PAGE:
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I remember walking a couple of months ago down the long, grey length of Whitehall to meet a family member who was going to show me the Churchill War Rooms complex near the Palace of Westminster.

Before I got as far as our arranged meeting spot, I came upon a small demonstration at the side of the road. You can tell a demonstration in London from quite some distance by the fluorescent police jackets that swarm around them like a protective blur of lasers. (Ever since the student riots of a few years back, protest has been disgracefully restricted in the capital).

As I got closer, that familiar, idiotic word ‘Islamophobia’ emerged in bold type on the cardboard placards held by those gathered. The symbology of the Socialist Workers Party was also apparent, with issues of its newspaper stacked for sale on the stalls. Interested by all this, I took a couple of the leaflets being handed out. Slickly designed and rich in detail, they demanded that Britain end the “media persecution of Muslims”, informed us that “Muslims have feelings too”, and suggested that the government “Sanction Burma” (Note: there has been a long-standing confrontation in Burma between the Buddhist majority and the Islamic minority. I don’t know enough about Burmese politics to say who is at fault there. Either way, it’s hard to imagine how we could sanction Burma any more than we do at present.)

Most of the demonstrators were White. Some were Whites in headscarves (and try and think of a more depressing sight than that). All had the skinny, malnourished look Leftists always tend to present as if preparing for a socialist famine.

Not having much time to hang around and scoff at this nonsense, I walked on to meet my Auntie and spent a pleasurable and informative afternoon wandering through the underground bunkers. This complex is a very inspiring one and if your imagination is powerful enough, you can strongly recall the dramatic feel of the period. I thanked my auntie and she returned to rural Kent.

Before I travelled back to Putney, I decided to go and see Piccadilly Circus; not to do anything but just to see it, magnified in neon against the black evening. This little spot in London has been a favourite of mine ever since I came to visit with my dad as a child. I used to like standing in front of the giant TDK corner display and imagining myself in an American city. It seemed like the most modern part of the capital until I discovered Canary Wharf.

Anyway, the most direct route to Piccadilly on foot involved passing through the district of Soho – a much-exaggerated den of vice and sinfulness in West Central London. This area contains many of London’s sex clubs, brothels, drug dens, strip-clubs, Jazz bars and gay establishments. In particular, a narrow parade called Old Compton Street provides the central focus for LGBT life in the capital and England more broadly.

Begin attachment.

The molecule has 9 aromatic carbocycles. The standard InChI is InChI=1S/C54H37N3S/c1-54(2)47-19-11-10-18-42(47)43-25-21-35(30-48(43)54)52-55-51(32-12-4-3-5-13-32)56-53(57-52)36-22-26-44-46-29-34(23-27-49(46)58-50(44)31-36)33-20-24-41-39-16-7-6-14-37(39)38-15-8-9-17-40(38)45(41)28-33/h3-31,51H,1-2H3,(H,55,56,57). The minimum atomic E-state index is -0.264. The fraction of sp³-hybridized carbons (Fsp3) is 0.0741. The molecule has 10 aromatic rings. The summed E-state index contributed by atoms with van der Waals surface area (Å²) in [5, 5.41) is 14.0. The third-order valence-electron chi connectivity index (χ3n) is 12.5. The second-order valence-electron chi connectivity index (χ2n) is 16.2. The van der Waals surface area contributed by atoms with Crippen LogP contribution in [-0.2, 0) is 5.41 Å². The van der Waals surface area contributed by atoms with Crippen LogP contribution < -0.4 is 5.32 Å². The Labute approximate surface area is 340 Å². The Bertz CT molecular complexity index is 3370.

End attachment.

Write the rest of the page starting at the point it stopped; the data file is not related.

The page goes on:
As you can appreciate, it was something of a shock in this environment to hear voices of the urban style, and even more surprising to find those voices to be the emanations of a group of bearded Asians. There were three men, about mid-twenties at a guesstimate; crooked noses and skinny jeans. As soon as I appreciated what they were saying, the mystery of their presence dissipated. They had wandered in the area to make a religious point.

“That’s a gay shop!” one barked in a nasal tone in reference to a store selling fetish underwear. “That means they must be gay! Queers! Fucking Queers!”, to which his fellow hyenas giggled madly.

The long lines of homosexuals arrayed outside the Admiral Duncan pub and other nearby bars stared at the Asians in nervous silence. Some wore expressions of shock, others of anger.

The manner of these chaps suggested alcoholic intoxication. Though it might be a shock to some, this isn’t untypical, I’m afraid. There have been many reported cases of Islamists partaking in that which they forbid others and while we’re near the subject, not just alcohol…

They soon wandered off towards Chinatown, leaving the street to recover its debauched enthusiasm.

I found it odd then and odd now that there is such a disconnect between the Left on issues like this. The Leftists on Whitehall would have embraced the Muslims who went on to harass innocent people in the evening, and even at that later scene would have apologised for them rather than let people draw their rational conclusions.

In this respect, they remind me of nothing so much as the underclass owner of a mad-tempered pit-bull. The pit-bull terrorises the neighbourhood, attacks children and barks all night long, and yet the owner, having no community spirit, assures those concerned that he “isn’t always like this” and warns them away from generalising.

I should add that as regards the politics of homosexuality, I am stubbornly agnostic. I have known gay men and women in my life and have never felt the twitch of homophobia. I appreciate the concerns of the majority on the subject, but I’ll let other people argue those points in detail.

But whatever may be said about homosexuality and the UK gay community in particular, they are part and parcel of the city I live in and I will always stand with them (or any other community for that matter) when they are faced with such a hideous and uncivilised enemy.